Mayor Phil Glanville backs campaigners fighting demolition of Hoxton Street Iceland

PUBLISHED: 12:00 07 October 2018 | UPDATED: 12:00 07 October 2018

Iceland in Hoxton Street could be demolished. Picture: Google Maps

Iceland in Hoxton Street could be demolished. Picture: Google Maps


Hackney mayor Phil Glanville has supported campaigners in their fight to save the Hoxton Street Iceland from demolition, saying it’s the only affordable supermarket in the area.

Phil Glanville has written to planners over the plans for Iceland. Picture: Gary Manhine/Hackney CouncilPhil Glanville has written to planners over the plans for Iceland. Picture: Gary Manhine/Hackney Council

Mr Glanville has written to his planners to express concerns over the plan to demolish the building and turn it into luxury flats with no affordable housing.

Developers Blair Estates have submitted plans to build 25 homes on the site. Talk have been held with Iceland about moving back in once work is finished, but Mr Glanville said even a temporary closure would cause “major disruption”.

“Iceland is an important retailer on Hoxton high street,” he wrote. “It is heavily used by the local residents and is the only affordable supermarket in the area.”

Former Hoxton councillor Mr Glanville, who lived in Hoxton Street, has also signed a petition against the plans. He added: “Our recently adopted community strategy was clear. We want a borough where communities can benefit from growth, and residents can benefit from increased local prosperity.”

He added: “Without Iceland remaining a tenant in future retail space on this site, and the developers meeting our minimum expectations for affordable homes, the developing conflicts with that strategy.”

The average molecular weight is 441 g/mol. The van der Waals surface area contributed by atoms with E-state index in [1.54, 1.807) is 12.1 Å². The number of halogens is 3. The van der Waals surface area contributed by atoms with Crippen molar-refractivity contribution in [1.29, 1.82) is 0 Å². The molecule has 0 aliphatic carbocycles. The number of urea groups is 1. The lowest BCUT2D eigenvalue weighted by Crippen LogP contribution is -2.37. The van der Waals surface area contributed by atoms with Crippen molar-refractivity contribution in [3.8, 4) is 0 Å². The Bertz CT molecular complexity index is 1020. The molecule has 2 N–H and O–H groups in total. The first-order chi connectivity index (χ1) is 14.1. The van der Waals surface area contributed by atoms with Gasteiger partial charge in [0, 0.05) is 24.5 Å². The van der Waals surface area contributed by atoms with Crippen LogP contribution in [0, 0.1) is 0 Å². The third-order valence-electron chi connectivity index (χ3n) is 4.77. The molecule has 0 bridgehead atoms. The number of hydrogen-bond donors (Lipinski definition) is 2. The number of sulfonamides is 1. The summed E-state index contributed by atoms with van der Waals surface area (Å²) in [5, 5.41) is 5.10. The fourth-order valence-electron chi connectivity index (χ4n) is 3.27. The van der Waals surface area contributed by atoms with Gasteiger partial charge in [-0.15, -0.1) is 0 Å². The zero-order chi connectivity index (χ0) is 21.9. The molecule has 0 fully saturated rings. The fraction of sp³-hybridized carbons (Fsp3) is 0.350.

On Friday the Gazette spoke with shoppers, who were not happy about the prospect of having to travel further to get their groceries.

Agnes Johnson, 40, already has little time between working and looking after her four-year-old daughter.

She said: “After I pick my child up we just quickly grab things, then we go home. But now we will have to travel to Hackney central to do shopping.”

She added: “I will have to buy a bus pass, and the time, it’s going to affect us a lot.”

Living with a disability, David Manning, 72, spoke of how the closure would cause him difficulty: “It would mean I’d have to get a bus go all the way to Dalston which is just crazy.”

Customer Christine Russell, 68, was more forthright, describing the closure as “totally disgusting.”

“This place is for people that don’t have a lot of money,” she said “It’s a place to get cheap food as well. It’s going to hurt the people that have no money.”

Next to Iceland, the Finstead Pharmacy will also be demolished, forcing them to move to a new location down the road.

Owner Rafique Adam said: “We would like to stay here and continue as normal.

“We had plans to improve our facilities and everything else and now we can’t do this until we move into the new place.”

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